An important omission brought on record by the defence during cross-examination of the panch witness was that the videography of the proceedings of the house search was taken, but the videographer was not examined to prove the fact that videography was in fact done, the investigating officer Suhas Bawche has not made any efforts to obtain the CD from the Delhi police, and the explanation given by Bawche is not proper, and, hence, adverse inference should be drawn against the prosecution for not producing the CD and not examining the videographer.
Whereas the judge is extremely lenient with the panch witness, who could not support the prosecution’s case, by recording,
It is to be noted that this witness is illiterate witness. He cannot read and write English language and his cross examination was held in whole day that too by eminent lawyer having standing practice of more than 25 years and this witness might have frightened because of Court atmosphere.
In contrast, the judge chose to accept the confessional statements of Tirki and Narote while in police custody and under police torture as the unchallengeable truth, and has rejected the retraction affidavits filed by them subsequently in court.
The judgment further notes that, as for the 16GB memory card seized from the possession of Hem Mishra, there is no mention of unique identification numbers of electronic gadgets in the panchnamas, but it holds that this is not fatal to the prosecution’s case. There is convoluted reasoning in the judgment:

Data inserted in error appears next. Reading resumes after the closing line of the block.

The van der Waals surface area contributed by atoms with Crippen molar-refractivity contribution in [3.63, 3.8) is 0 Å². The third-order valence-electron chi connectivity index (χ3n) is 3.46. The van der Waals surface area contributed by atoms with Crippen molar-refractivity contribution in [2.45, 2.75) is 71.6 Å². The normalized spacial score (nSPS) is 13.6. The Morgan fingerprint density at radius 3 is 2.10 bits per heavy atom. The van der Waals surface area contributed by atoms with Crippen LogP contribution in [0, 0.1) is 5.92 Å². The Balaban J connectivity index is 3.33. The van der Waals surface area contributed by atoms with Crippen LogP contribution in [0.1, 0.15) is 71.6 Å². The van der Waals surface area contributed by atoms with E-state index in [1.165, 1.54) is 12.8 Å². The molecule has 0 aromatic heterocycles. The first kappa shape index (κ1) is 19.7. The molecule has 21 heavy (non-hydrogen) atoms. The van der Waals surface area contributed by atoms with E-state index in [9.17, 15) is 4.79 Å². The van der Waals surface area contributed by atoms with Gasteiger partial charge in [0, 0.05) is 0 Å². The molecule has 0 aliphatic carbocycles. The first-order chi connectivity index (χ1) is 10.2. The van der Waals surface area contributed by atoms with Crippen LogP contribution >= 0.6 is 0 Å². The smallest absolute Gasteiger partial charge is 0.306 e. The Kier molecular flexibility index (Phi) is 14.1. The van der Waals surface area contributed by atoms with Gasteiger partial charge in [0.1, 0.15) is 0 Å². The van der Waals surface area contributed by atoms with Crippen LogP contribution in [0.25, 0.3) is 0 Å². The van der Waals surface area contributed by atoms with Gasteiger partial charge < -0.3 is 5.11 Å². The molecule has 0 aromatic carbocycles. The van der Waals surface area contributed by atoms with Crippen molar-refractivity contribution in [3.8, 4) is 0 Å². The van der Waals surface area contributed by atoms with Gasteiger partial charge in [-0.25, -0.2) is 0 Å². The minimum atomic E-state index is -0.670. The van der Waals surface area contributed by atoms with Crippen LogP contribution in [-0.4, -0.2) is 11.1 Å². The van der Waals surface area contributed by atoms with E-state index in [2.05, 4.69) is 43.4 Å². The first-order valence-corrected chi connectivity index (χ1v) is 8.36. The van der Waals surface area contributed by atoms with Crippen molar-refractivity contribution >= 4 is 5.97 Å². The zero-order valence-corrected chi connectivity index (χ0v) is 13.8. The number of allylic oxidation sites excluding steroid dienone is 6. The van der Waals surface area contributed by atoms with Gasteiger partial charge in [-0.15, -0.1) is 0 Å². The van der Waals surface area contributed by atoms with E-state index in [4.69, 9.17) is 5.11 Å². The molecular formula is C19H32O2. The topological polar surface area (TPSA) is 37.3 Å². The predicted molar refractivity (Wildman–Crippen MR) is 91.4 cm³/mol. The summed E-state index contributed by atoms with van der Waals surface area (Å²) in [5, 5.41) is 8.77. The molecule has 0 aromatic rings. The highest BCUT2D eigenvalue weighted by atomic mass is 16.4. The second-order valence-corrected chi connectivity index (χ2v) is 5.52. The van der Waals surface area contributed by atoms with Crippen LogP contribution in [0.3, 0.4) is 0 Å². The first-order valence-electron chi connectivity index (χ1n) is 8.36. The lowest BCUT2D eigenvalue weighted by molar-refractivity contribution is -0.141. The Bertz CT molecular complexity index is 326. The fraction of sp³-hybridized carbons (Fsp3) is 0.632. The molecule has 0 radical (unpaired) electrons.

it is clear that said crashed hard disk was sent to CFSL Bombay along with other electronic devices (Articles 1 to 41) and it could not be detected in the Cyber Forensic Scientific Laboratory. Hence, it reveals that the name ‘Prakash’ mentioned in Secretary’s report at page no.17 of Exh.267 is nothing but accused no.6 Saibaba.100%.
A number of public meetings attended by Saibaba for the Committee for Release of Political Prisoners (CRPP) and Revolutionary Democratic Front (RDF) have been used to incriminate him because of the prosecution labelling these as front organisations of the Communist Party of India (CPI) (Maoist), when neither are banned organisations, nor are they front organisations, but are independent mass organisations.
A Flawed Judgment